Wed, May 09, 2018 - Page 9 News List

How Cambridge Analytica turned data into votes

By combining Facebook data with voter and consumer information, the firm claimed to be able to provide 253 predictions of behavior that could be used to craft targeted advertisements

By Alex Hern  /  The Observer

Illustration: Mountain people

How do 87 million records scraped from Facebook become an advertising campaign that could help swing an election? What does gathering that much data actually involve? And what does that data tell us about ourselves?

The Cambridge Analytica scandal has raised question after question, but for many, the technological unique selling point of the company, which last week announced that it was closing its operations, remains a mystery.

For those 87 million people probably wondering what was actually done with their data, I went back to Christopher Wylie, the ex-Cambridge Analytica employee who blew the whistle on the company’s problematic operations in the Observer.

According to Wylie, all you need to know is a little bit about data science, a little bit about bored rich women and a little bit about human psychology.

Step one, he said over the phone as he scrambled to catch a train: “When you’re building an algorithm, you first need to create a training set.”

That is: No matter what you want to use fancy data science to discover, you first need to gather the old-fashioned way. Before you can use Facebook likes to predict a person’s psychological profile, you need to get a few hundred thousand people to do a 120-question personality quiz.

The “training set” refers to that data in its entirety: the Facebook likes, the personality tests and everything else you want to learn from.

Most important, it needs to contain your “feature set,” which is the “underlying data that you want to make predictions on,” Wylie said. “In this case, it’s Facebook data, but it could be, for example, text, like natural language, or it could be clickstream data,” the complete record of your browsing activity on the Web.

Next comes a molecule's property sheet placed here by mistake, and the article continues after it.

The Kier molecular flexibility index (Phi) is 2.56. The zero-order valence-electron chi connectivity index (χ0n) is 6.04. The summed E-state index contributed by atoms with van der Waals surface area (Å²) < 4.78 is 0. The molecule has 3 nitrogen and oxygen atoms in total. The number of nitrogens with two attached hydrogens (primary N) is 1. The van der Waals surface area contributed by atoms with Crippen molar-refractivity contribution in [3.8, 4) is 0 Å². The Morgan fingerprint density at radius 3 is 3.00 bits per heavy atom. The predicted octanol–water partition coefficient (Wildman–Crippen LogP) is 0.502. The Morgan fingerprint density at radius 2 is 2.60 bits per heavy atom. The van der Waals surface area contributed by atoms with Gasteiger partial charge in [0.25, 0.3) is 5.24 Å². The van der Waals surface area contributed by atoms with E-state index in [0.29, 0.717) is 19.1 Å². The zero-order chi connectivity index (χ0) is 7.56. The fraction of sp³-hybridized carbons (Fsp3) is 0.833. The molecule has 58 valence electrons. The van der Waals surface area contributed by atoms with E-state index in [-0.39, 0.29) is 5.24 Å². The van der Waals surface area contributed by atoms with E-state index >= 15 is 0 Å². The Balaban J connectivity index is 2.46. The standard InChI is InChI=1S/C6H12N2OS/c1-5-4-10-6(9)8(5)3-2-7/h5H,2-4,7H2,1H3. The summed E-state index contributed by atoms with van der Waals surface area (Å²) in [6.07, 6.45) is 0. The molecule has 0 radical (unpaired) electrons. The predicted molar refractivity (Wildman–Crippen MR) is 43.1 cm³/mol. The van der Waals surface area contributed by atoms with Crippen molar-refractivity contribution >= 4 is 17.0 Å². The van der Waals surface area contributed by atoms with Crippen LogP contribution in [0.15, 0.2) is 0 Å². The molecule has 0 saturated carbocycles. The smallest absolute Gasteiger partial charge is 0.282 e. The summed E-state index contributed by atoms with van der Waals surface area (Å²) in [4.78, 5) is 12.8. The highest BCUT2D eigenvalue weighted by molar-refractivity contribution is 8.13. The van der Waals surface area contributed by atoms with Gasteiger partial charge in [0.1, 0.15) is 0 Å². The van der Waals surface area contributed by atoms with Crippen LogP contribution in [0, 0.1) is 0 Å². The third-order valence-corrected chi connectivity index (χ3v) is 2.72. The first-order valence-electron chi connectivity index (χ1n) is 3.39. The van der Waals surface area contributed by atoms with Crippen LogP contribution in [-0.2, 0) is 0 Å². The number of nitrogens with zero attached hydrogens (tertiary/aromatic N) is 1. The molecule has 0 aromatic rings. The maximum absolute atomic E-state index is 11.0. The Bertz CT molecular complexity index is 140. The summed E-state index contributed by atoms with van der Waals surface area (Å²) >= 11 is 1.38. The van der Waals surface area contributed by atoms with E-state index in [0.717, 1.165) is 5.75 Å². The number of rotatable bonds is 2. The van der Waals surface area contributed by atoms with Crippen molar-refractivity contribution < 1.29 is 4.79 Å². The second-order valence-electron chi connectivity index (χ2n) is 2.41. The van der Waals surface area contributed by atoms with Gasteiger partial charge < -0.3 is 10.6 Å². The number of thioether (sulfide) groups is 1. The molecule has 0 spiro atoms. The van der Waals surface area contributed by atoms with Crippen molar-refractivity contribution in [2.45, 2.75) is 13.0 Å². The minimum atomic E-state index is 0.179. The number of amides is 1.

“Those are all the features that you want to [use to] predict,” he added.

At the other end, you need your “target variables” — in Wylie’s words: “The things that you’re trying to predict for. So in this case, personality traits or political orientation, or what have you.”

If you are trying to use one thing to predict another, it helps if you can look at both at the same time.

“If you want to know the relationships between Facebook likes in your feature set and personality traits as your target variables, you need to see both,” Wylie said.


Facebook data, which lie at the heart of the Cambridge Analytica story, is a fairly plentiful resource in the data science world — and certainly was back in 2014, when Wylie first started working in this area.

Personality traits are much harder to get hold of: Despite what the proliferation of BuzzFeed quizzes might suggest, it takes quite a lot to persuade someone to fill in a 120-question survey — the length of the short version of one of the standard psychological surveys, the International Personality Item Pool-NEO.

However, Wylie said that “quite a lot” is relative.

“For some people, the incentive to take a survey is financial. If you’re a student or looking for work, or just want to make US$5, that’s an incentive,” he said.

The actual money handed over “ranged from US$2 to US$4,” while the larger payments went to “groups that were harder to get,” he added.

The group least likely to take a survey, and so earning the most from it, were African-American men.

“Other people take surveys just because they find it interesting, or they are bored. So we over-sampled wealthy white women, because if you live in the Hamptons and have nothing to do in the afternoon, you fill out consumer research surveys,” Wylie said.

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